iSimangaliso Wetland Park

iSimangaliso Wetland Park

The crew visited iSimangaliso Wetland Park to see the natural wonders South Africa and its people had to offer.

While in Richards Bay South Africa the Hōkūleʻa crew visited iSimangaliso Wetland Park. Designated a UNESCO World Heritage site in 1999, the 820,400-acre park comprises diverse ecosystems that are also of great significance to the native people. As the first landfall in Africa, the crew took this time to honor the indigenous community of the area.

Hōkūleʻa crewmember Billy Richards said, “Why was it necessary to pay respect to the people of this land, well because we are visitors and we expect no less from others who come to our land, it’s mutual. The respect must be mutual. For us it was our opportunity to express to them our intent is positive and it is full of aloha.”

Zulu tribal elders accompanied the crew on a tour of the park and invited them to share in their culture.

Richards said, “It was very nice to be able to share this with the elders and the people of the area that came with us. One of the great things about today was to be able to exchange with other peoples who are bringing back their culture as much as they can and regaining control over their ʻāina, land. You know it’s important that we understand each other and how we both share the same sort of cultural values that tie us to our land.”

Mandisa Nkosi, an intern at iSimangaliso Wetland Park, said, “Within the park there’s lots of diversity. Now we are having tourist who come in to see the nature, the biodiversity and all that. We have many different species. We have the oceans, we have the lake, we have the inland animals. All the stuff like that it’s a kind of diverse area. It’s very special in a way to people who love nature and appreciate it.”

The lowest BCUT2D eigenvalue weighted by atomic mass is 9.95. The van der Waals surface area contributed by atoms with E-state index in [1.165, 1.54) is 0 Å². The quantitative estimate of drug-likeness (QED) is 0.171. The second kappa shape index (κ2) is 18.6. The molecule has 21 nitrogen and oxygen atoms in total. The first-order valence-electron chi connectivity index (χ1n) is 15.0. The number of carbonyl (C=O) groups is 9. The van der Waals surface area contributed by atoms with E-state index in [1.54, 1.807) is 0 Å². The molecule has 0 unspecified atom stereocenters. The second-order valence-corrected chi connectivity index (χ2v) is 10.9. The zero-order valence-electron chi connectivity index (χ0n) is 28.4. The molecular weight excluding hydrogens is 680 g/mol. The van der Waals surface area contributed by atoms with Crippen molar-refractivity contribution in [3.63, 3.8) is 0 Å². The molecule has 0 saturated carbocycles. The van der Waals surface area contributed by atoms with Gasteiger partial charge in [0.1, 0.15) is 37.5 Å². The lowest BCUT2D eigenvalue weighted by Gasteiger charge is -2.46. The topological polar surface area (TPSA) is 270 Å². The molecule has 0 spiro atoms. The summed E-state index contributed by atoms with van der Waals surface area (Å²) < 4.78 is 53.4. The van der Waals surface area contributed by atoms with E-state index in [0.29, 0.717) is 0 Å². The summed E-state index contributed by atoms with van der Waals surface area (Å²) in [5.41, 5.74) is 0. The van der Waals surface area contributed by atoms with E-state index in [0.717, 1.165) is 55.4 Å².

Richards said, “They were given the land back and what they’ve done now is that they’ve taken the cattle off and they’re trying to they’re recreating what was there in the past: the grasslands, bringing in the animals that use to reside there. We saw rhinos, we saw hippopotamuses, we saw crocs, crocodiles, horned animals, baboons, monkeys and all of the above.”

Nkosi said, “The organization strives to to to keep everything in this area at its natural state, to conserve it for people to see how the area is. Even an ant is just as important as a lion as important as an elephant. Every animal has its role in the ecosystem, in the food chain and stuff like that so it’s very important to us that we take care of the environment and we conserve for future generations.”

Richards said, “The important thing for us to do as we go around the world is to recognize people who are doing good for the earth. And they are, and that’s one of the wonderful things about what happened today was to be able to view that.”

To follow Hōkūleʻa and her crew as they travel the world to connect with communities and spread the message of mālama honua, visit

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